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Welcome to the Club

Since the very beginning in 1956, the ski trails at Buck Hills, now known as Crystal Mountain, have been a place for the community to gather and embrace a shared passion for snow and all its possibilities. This sentiment is at the very heart of the Crystal Community Ski Club (CCSC), a non-profit that is now entering its second year.

"This goes way back to our roots, when Crystal started as Buck Hills Ski Club in the mid-1950's," said Steve Kermode, who volunteers as CCSC board president. "The club should be very inclusive to everybody interested in winter activities."

"The big part of the mission with the CCSC is the emphasis on fun and developing a lifelong passion for snowsports," agreed Chris Fisher, the club's head alpine race coach. "Give them a place and a way to enjoy it as much as possible. That is the heart and soul of the club."

Both cost and the absence of a skiing culture can be barriers to kids from small towns in Benzie, Manistee, Leelanau, Grand Traverse and Wexford counties. Meanwhile, the mountain had long been home to two ski clubs, but membership in both had dwindled and challenged their resources capacity, particularly in racing.

The solution: The Crystal Community Ski Club, launched with the 2018-19 ski season. It offers both Alpine and Nordic programs that leverage Crystal Mountain's certified instructors and coaches, including race programs designed for every level of competitive skier who want to develop their skills.

  For example, Leland native, Chris Fisher skied for a Division I school in college and has been a certified USSA coach since 2003. Now he's also director of training and development for Crystal Mountain. 

Appealing to the entire family is another important aspect of the club.

"In some other youth sports, parents only ski on the sidelines. Skiing is a very social sport. It's a great family sport that all members can enjoy throughout their lifetime," Kermode said.

More than 250 kids participated in the club activities last winter. It offers an alpine racing program for ages 7-17, a "Master of the Mountain" program designed for skiers ages 7-17 and a Nordic "Master of the Trails" program that focus on cross-country fundamentals.

Adding in the Nordic programming is key to broadening ski participation. In addition to building middle school and high school cross-country skiing teams, Nordic program director and club board member, Tim Furbacher went so far as to take the skis to kids, in the form of Nordic Rocks, a learn-to-ski partnership with area elementary schools that operates under the auspices of the CCSC. In its first year, Furbacher and his wife Beth Major piloted the program at two local elementary schools. Free to the schools, Nordic Rocks provides cross-country skis in a range of sizes with universal bindings that work with shoes as well as boots. It its inaugural year, 125 second through fifth-graders experienced Nordic skiing.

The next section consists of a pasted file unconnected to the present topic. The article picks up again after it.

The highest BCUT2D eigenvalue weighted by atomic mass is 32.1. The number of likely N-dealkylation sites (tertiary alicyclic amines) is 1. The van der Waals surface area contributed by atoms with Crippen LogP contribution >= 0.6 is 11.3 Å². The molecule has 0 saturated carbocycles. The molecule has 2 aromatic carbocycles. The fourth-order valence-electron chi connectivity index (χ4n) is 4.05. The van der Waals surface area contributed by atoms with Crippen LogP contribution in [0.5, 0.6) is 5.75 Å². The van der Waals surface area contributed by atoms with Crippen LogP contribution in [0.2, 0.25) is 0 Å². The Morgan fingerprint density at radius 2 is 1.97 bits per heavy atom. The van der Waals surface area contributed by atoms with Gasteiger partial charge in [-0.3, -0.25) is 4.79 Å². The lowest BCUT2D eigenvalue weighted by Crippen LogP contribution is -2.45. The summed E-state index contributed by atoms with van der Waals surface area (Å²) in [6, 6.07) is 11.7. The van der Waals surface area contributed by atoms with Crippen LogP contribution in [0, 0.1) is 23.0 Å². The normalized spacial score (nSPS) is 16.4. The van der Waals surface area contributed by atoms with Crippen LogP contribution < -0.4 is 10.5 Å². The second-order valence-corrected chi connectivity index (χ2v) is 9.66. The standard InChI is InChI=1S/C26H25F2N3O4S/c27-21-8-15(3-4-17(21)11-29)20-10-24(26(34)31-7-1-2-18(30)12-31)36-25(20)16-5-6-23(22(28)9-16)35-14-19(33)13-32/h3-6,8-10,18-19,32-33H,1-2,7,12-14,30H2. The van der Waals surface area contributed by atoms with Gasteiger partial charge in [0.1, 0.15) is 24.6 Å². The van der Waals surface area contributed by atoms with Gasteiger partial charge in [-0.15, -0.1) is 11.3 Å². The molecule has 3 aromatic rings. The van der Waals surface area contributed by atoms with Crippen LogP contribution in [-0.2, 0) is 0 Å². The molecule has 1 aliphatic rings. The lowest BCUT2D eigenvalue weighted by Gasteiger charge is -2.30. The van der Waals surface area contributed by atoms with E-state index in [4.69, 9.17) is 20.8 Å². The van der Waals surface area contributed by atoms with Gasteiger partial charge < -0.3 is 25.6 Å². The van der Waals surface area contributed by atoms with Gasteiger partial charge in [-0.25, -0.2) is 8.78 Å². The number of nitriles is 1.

"I love to ski, and at a certain point, you want to share that passion," Furbacher said. "At that age, the vast majority are like puppy dogs playing in the snow."

"Most of them had never been on cross-country skis. They had an absolute blast," said Sarah Slade, a fifth-grade teacher at Crystal Lake Elementary in Benzonia, one of the partner schools. "It was especially fun after a good dump of snow."

Simultaneously, students participating in Nordic Rocks got the bonus of learning healthy lifestyle habits.

"There's an epidemic with childhood obesity, and parents are so busy working, sometimes with two jobs or more, sometimes its hard to make something like that happen," Slade said.

This year, Furbacher plans to expand to two more local elementary schools, and add a graduation party at Crystal Mountain that gets kids on actual trails. The club is also seeking grand funding that would allow expansion further afield, as well as provide equipment and transportation to and from Crystal.

"Unless you provide a structure for kids, it's not going to happen. I'm very grateful to have this structure in place," Furbacher said.

As a teacher, Slade was already aware of how important movement is for children - she has an exercise bike and trampoline in her classroom. She'd even picked up a half-dozen pair of skis at thrift stores and garage sales, but having enough equipment for an entire class made a world of difference, she said.

"This is another outstanding way that the club and Crystal is connecting with the local community," Slade said.

The CCSC also facilitates additional activities like a holiday race camp. Set to repeat again this ear December 21-24, it's open to non-members.

"It was really exciting to see the kids having such a good time learning new skills and all of a sudden there's a whole influx of new members," Fisher said.

Potential future opportunities for growth include adding freestyle skiing to the Alpine and Nordic offerings, making the club truly equal opportunity for all who love snow.

"Whether you're on a snowboard, downhill skis, cross-country skis or freestyle skis, you're skiing," said Furbacher.

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